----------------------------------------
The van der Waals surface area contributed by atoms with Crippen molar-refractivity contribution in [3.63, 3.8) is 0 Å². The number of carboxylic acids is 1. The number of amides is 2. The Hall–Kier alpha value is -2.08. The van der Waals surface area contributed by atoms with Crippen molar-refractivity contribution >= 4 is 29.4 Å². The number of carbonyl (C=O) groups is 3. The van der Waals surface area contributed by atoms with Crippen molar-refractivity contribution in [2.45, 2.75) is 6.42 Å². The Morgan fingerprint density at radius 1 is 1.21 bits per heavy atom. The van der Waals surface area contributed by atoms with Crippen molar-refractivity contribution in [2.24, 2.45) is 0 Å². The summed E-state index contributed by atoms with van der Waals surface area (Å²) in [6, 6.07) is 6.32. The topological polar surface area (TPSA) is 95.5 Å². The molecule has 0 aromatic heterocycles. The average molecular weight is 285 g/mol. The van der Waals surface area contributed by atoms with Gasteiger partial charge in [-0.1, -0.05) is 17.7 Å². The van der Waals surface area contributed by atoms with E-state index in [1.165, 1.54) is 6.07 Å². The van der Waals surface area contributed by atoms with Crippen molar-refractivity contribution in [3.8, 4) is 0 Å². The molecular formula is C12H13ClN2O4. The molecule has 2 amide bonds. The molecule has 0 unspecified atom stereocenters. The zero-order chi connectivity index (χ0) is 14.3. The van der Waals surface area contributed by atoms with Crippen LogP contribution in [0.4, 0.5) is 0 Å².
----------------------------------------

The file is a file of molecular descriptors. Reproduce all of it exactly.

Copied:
The van der Waals surface area contributed by atoms with Crippen molar-refractivity contribution in [3.63, 3.8) is 0 Å². The number of carboxylic acids is 1. The number of amides is 2. The Hall–Kier alpha value is -2.08. The van der Waals surface area contributed by atoms with Crippen molar-refractivity contribution >= 4 is 29.4 Å². The number of carbonyl (C=O) groups is 3. The van der Waals surface area contributed by atoms with Crippen molar-refractivity contribution in [2.45, 2.75) is 6.42 Å². The Morgan fingerprint density at radius 1 is 1.21 bits per heavy atom. The van der Waals surface area contributed by atoms with Crippen molar-refractivity contribution in [2.24, 2.45) is 0 Å². The summed E-state index contributed by atoms with van der Waals surface area (Å²) in [6, 6.07) is 6.32. The topological polar surface area (TPSA) is 95.5 Å². The molecule has 0 aromatic heterocycles. The average molecular weight is 285 g/mol. The van der Waals surface area contributed by atoms with Gasteiger partial charge in [-0.1, -0.05) is 17.7 Å². The van der Waals surface area contributed by atoms with E-state index in [1.165, 1.54) is 6.07 Å². The van der Waals surface area contributed by atoms with Crippen molar-refractivity contribution in [3.8, 4) is 0 Å². The molecular formula is C12H13ClN2O4. The molecule has 2 amide bonds. The molecule has 0 unspecified atom stereocenters. The zero-order chi connectivity index (χ0) is 14.3. The van der Waals surface area contributed by atoms with Crippen LogP contribution in [0.4, 0.5) is 0 Å².